But many in Europe believed his statement suggested a long war of attrition that could have many fronts.
“Are we heading for a larger war or is this just an Austin gaffe?” asked Francois Heisbourg, a French defense analyst.
“There is a growing consensus on supplying Ukrainian howitzers and more complex weapon systems, and everyone is doing it now,” Heisbourg noted.
“But it is another thing to pivot the war objective from Ukraine to Russia. I don’t think there’s a consensus on that. Weakening Russia’s military capability “is a good thing to do”, Mr Heisbourg said, “but it is a means to an end, not an end in itself”.
Other factors may widen the conflict. In a few weeks, Sweden and Finland are expected to seek NATO entry, expanding the alliance in response to Putin’s efforts to break it up. But the process could take months as every NATO country would have to ratify the decision, which could open a period of vulnerability. Russia could threaten the two countries before they are officially accepted into the alliance and covered by the NATO treaty which states that an attack on one member is an attack on all.
But it is increasingly clear that Sweden and Finland will become the 31st and 32nd members of the alliance. Mr Niblett said further NATO enlargement – exactly what Mr Putin has opposed for two decades – would “make explicit the new front lines of the standoff with Russia”.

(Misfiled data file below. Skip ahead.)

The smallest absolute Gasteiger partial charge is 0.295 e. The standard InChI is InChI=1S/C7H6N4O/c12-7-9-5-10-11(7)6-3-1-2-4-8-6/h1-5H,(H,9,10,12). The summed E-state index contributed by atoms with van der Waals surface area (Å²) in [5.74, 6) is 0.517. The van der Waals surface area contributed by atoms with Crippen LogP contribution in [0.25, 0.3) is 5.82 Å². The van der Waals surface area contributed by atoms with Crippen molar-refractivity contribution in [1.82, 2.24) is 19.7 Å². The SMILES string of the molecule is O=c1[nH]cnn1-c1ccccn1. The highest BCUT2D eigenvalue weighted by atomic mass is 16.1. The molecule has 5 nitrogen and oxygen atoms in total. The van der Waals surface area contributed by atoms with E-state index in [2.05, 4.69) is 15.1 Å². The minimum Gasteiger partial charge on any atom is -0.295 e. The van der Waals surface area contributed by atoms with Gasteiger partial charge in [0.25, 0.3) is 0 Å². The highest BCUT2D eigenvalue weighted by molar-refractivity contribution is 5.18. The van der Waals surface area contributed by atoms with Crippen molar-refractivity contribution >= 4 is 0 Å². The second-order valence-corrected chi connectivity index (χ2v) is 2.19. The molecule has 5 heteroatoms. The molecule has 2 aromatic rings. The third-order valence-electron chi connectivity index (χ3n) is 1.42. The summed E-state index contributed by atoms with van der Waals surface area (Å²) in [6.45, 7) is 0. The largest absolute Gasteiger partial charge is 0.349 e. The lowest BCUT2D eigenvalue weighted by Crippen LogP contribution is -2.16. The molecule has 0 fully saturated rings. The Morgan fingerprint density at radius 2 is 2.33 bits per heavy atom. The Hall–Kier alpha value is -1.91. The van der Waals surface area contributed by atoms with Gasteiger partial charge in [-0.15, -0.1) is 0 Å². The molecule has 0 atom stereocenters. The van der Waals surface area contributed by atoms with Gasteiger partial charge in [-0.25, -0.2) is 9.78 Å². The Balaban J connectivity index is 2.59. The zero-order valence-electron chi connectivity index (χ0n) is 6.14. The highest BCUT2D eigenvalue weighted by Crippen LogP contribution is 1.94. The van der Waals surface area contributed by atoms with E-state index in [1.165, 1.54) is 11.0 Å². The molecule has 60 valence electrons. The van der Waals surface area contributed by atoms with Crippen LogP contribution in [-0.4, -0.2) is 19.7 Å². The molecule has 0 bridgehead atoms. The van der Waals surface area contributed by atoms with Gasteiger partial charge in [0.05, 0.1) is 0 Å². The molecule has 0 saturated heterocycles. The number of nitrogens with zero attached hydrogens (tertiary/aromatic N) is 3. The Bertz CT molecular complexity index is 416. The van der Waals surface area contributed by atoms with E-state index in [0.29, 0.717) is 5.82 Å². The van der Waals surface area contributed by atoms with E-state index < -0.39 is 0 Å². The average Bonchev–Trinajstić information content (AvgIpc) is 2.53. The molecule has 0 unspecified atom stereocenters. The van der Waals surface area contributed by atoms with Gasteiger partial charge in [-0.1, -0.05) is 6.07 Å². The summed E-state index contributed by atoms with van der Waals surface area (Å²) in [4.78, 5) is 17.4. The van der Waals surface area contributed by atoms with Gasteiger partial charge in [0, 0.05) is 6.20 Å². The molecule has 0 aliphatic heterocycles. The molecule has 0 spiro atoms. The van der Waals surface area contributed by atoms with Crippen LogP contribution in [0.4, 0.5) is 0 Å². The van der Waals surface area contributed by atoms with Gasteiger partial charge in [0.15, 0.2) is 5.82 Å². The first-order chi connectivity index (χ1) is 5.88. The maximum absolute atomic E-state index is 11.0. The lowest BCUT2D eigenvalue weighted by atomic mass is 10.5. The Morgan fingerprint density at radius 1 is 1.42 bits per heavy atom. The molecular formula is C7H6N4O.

Unsurprisingly, both sides are playing on the fear that the war could spread, in propaganda campaigns parallel to the ongoing war on the ground. Ukrainian President Volodymyr Zelensky frequently raises this possibility in his evening radio speeches; two weeks ago, pleading with NATO allies for more weapons, he claimed that “we can either stop Russia or lose all of Eastern Europe”.
Russia has its own playbook, occasionally arguing that its goals go beyond the “denazification” of Ukraine to the withdrawal of NATO forces and weapons from allied countries that hosted none before 1997. Moscow’s frequent talks about the growing risk of nuclear war seem intended to insist that the West should not push too far.
That message resonates in Germany, which has long sought to avoid provoking Mr Putin, said Ulrich Speck, a German analyst. Saying that “Russia must not win,” he said, is different from saying “Russia must lose.”
There is a concern in Berlin that “we shouldn’t push Putin too much against the wall”, Mr Speck said, “so that he can get desperate and do something really irresponsible”.